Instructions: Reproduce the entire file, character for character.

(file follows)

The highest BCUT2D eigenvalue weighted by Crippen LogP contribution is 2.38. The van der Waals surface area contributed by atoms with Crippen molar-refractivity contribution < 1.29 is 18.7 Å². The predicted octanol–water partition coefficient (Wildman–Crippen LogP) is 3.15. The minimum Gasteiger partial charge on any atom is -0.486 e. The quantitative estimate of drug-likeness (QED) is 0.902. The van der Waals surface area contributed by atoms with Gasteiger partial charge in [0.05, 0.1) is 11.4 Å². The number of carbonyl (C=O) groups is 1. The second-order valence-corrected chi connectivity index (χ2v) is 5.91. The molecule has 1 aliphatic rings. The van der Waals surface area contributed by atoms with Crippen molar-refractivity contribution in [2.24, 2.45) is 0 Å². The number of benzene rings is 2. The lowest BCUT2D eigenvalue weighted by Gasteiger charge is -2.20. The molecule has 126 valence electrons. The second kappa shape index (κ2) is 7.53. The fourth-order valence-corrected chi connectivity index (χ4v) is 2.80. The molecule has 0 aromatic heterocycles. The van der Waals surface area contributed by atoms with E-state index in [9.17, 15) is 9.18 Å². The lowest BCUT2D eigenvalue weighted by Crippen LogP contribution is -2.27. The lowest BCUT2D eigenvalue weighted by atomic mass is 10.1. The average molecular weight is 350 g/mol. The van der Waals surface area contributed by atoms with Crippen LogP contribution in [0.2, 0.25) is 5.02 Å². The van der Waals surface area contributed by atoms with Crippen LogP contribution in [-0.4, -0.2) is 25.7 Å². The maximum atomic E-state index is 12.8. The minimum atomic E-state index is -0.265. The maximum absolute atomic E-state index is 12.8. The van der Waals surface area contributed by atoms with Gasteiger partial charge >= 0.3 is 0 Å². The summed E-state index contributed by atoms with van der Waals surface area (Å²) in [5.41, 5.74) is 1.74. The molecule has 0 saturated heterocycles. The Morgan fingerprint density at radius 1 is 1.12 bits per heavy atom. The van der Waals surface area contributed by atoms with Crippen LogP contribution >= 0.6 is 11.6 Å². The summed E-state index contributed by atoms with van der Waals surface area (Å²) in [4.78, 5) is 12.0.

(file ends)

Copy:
The highest BCUT2D eigenvalue weighted by Crippen LogP contribution is 2.38. The van der Waals surface area contributed by atoms with Crippen molar-refractivity contribution < 1.29 is 18.7 Å². The predicted octanol–water partition coefficient (Wildman–Crippen LogP) is 3.15. The minimum Gasteiger partial charge on any atom is -0.486 e. The quantitative estimate of drug-likeness (QED) is 0.902. The van der Waals surface area contributed by atoms with Gasteiger partial charge in [0.05, 0.1) is 11.4 Å². The number of carbonyl (C=O) groups is 1. The second-order valence-corrected chi connectivity index (χ2v) is 5.91. The molecule has 1 aliphatic rings. The van der Waals surface area contributed by atoms with Crippen molar-refractivity contribution in [2.24, 2.45) is 0 Å². The number of benzene rings is 2. The lowest BCUT2D eigenvalue weighted by Gasteiger charge is -2.20. The molecule has 126 valence electrons. The second kappa shape index (κ2) is 7.53. The fourth-order valence-corrected chi connectivity index (χ4v) is 2.80. The molecule has 0 aromatic heterocycles. The van der Waals surface area contributed by atoms with E-state index in [9.17, 15) is 9.18 Å². The lowest BCUT2D eigenvalue weighted by Crippen LogP contribution is -2.27. The lowest BCUT2D eigenvalue weighted by atomic mass is 10.1. The average molecular weight is 350 g/mol. The van der Waals surface area contributed by atoms with Crippen LogP contribution in [0.2, 0.25) is 5.02 Å². The van der Waals surface area contributed by atoms with Crippen LogP contribution in [-0.4, -0.2) is 25.7 Å². The maximum atomic E-state index is 12.8. The minimum atomic E-state index is -0.265. The maximum absolute atomic E-state index is 12.8. The van der Waals surface area contributed by atoms with Gasteiger partial charge >= 0.3 is 0 Å². The summed E-state index contributed by atoms with van der Waals surface area (Å²) in [5.41, 5.74) is 1.74. The molecule has 0 saturated heterocycles. The Morgan fingerprint density at radius 1 is 1.12 bits per heavy atom. The van der Waals surface area contributed by atoms with Crippen LogP contribution >= 0.6 is 11.6 Å². The summed E-state index contributed by atoms with van der Waals surface area (Å²) in [4.78, 5) is 12.0.